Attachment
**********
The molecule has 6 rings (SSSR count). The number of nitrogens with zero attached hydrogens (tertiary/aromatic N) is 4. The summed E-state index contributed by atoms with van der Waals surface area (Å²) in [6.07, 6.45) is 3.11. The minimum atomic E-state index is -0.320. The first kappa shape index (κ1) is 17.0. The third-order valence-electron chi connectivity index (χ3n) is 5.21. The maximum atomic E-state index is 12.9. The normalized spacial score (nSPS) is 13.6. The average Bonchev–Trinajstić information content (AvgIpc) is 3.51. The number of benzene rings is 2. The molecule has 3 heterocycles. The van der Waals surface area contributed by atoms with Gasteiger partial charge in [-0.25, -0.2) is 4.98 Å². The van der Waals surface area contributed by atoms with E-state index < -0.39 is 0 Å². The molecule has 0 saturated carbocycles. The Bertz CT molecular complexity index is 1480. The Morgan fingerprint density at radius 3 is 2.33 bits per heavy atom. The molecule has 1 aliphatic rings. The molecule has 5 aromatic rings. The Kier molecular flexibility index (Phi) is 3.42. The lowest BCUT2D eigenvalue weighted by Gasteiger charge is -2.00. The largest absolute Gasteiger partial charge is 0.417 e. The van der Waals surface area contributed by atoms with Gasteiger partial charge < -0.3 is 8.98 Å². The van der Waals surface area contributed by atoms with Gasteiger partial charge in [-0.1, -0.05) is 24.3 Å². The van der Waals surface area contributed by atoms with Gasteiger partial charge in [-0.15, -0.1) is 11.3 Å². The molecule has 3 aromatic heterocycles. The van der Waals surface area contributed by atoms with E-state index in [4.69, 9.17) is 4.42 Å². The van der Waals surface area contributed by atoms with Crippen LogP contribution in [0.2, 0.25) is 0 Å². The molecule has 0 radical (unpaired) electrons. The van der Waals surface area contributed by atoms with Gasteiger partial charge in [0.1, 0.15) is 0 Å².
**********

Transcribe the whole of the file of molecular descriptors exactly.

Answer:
The molecule has 6 rings (SSSR count). The number of nitrogens with zero attached hydrogens (tertiary/aromatic N) is 4. The summed E-state index contributed by atoms with van der Waals surface area (Å²) in [6.07, 6.45) is 3.11. The minimum atomic E-state index is -0.320. The first kappa shape index (κ1) is 17.0. The third-order valence-electron chi connectivity index (χ3n) is 5.21. The maximum atomic E-state index is 12.9. The normalized spacial score (nSPS) is 13.6. The average Bonchev–Trinajstić information content (AvgIpc) is 3.51. The number of benzene rings is 2. The molecule has 3 heterocycles. The van der Waals surface area contributed by atoms with Gasteiger partial charge in [-0.25, -0.2) is 4.98 Å². The van der Waals surface area contributed by atoms with E-state index < -0.39 is 0 Å². The molecule has 0 saturated carbocycles. The Bertz CT molecular complexity index is 1480. The Morgan fingerprint density at radius 3 is 2.33 bits per heavy atom. The molecule has 1 aliphatic rings. The molecule has 5 aromatic rings. The Kier molecular flexibility index (Phi) is 3.42. The lowest BCUT2D eigenvalue weighted by Gasteiger charge is -2.00. The largest absolute Gasteiger partial charge is 0.417 e. The van der Waals surface area contributed by atoms with Gasteiger partial charge < -0.3 is 8.98 Å². The van der Waals surface area contributed by atoms with Gasteiger partial charge in [-0.1, -0.05) is 24.3 Å². The van der Waals surface area contributed by atoms with Gasteiger partial charge in [-0.15, -0.1) is 11.3 Å². The molecule has 3 aromatic heterocycles. The van der Waals surface area contributed by atoms with E-state index in [4.69, 9.17) is 4.42 Å². The van der Waals surface area contributed by atoms with Crippen LogP contribution in [0.2, 0.25) is 0 Å². The molecule has 0 radical (unpaired) electrons. The van der Waals surface area contributed by atoms with Gasteiger partial charge in [0.1, 0.15) is 0 Å².